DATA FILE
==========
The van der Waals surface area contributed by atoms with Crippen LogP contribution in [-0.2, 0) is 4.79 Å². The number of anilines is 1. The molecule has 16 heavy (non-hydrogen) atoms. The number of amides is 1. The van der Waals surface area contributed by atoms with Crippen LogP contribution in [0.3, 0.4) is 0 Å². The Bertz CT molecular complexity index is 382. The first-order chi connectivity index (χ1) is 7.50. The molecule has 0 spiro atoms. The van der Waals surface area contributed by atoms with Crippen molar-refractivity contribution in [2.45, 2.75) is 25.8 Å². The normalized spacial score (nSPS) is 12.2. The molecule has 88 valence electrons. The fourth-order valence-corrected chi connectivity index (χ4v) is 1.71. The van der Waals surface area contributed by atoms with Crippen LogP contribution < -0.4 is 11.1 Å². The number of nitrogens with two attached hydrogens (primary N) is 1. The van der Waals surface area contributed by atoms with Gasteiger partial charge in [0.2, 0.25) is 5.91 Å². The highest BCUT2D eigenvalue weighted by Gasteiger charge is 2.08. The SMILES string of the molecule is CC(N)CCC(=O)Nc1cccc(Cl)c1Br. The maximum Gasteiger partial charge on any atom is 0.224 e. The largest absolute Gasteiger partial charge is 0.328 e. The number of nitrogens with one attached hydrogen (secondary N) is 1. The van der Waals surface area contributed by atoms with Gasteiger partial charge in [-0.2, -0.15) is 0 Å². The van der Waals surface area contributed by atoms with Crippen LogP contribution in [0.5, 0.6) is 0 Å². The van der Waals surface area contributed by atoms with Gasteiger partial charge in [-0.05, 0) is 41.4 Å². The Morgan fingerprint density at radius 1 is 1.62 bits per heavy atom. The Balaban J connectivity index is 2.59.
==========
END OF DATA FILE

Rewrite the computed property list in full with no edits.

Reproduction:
The van der Waals surface area contributed by atoms with Crippen LogP contribution in [-0.2, 0) is 4.79 Å². The number of anilines is 1. The molecule has 16 heavy (non-hydrogen) atoms. The number of amides is 1. The van der Waals surface area contributed by atoms with Crippen LogP contribution in [0.3, 0.4) is 0 Å². The Bertz CT molecular complexity index is 382. The first-order chi connectivity index (χ1) is 7.50. The molecule has 0 spiro atoms. The van der Waals surface area contributed by atoms with Crippen molar-refractivity contribution in [2.45, 2.75) is 25.8 Å². The normalized spacial score (nSPS) is 12.2. The molecule has 88 valence electrons. The fourth-order valence-corrected chi connectivity index (χ4v) is 1.71. The van der Waals surface area contributed by atoms with Crippen LogP contribution < -0.4 is 11.1 Å². The number of nitrogens with two attached hydrogens (primary N) is 1. The van der Waals surface area contributed by atoms with Gasteiger partial charge in [0.2, 0.25) is 5.91 Å². The highest BCUT2D eigenvalue weighted by Gasteiger charge is 2.08. The SMILES string of the molecule is CC(N)CCC(=O)Nc1cccc(Cl)c1Br. The maximum Gasteiger partial charge on any atom is 0.224 e. The largest absolute Gasteiger partial charge is 0.328 e. The number of nitrogens with one attached hydrogen (secondary N) is 1. The van der Waals surface area contributed by atoms with Gasteiger partial charge in [-0.2, -0.15) is 0 Å². The van der Waals surface area contributed by atoms with Crippen LogP contribution in [0.5, 0.6) is 0 Å². The van der Waals surface area contributed by atoms with Gasteiger partial charge in [-0.05, 0) is 41.4 Å². The Morgan fingerprint density at radius 1 is 1.62 bits per heavy atom. The Balaban J connectivity index is 2.59.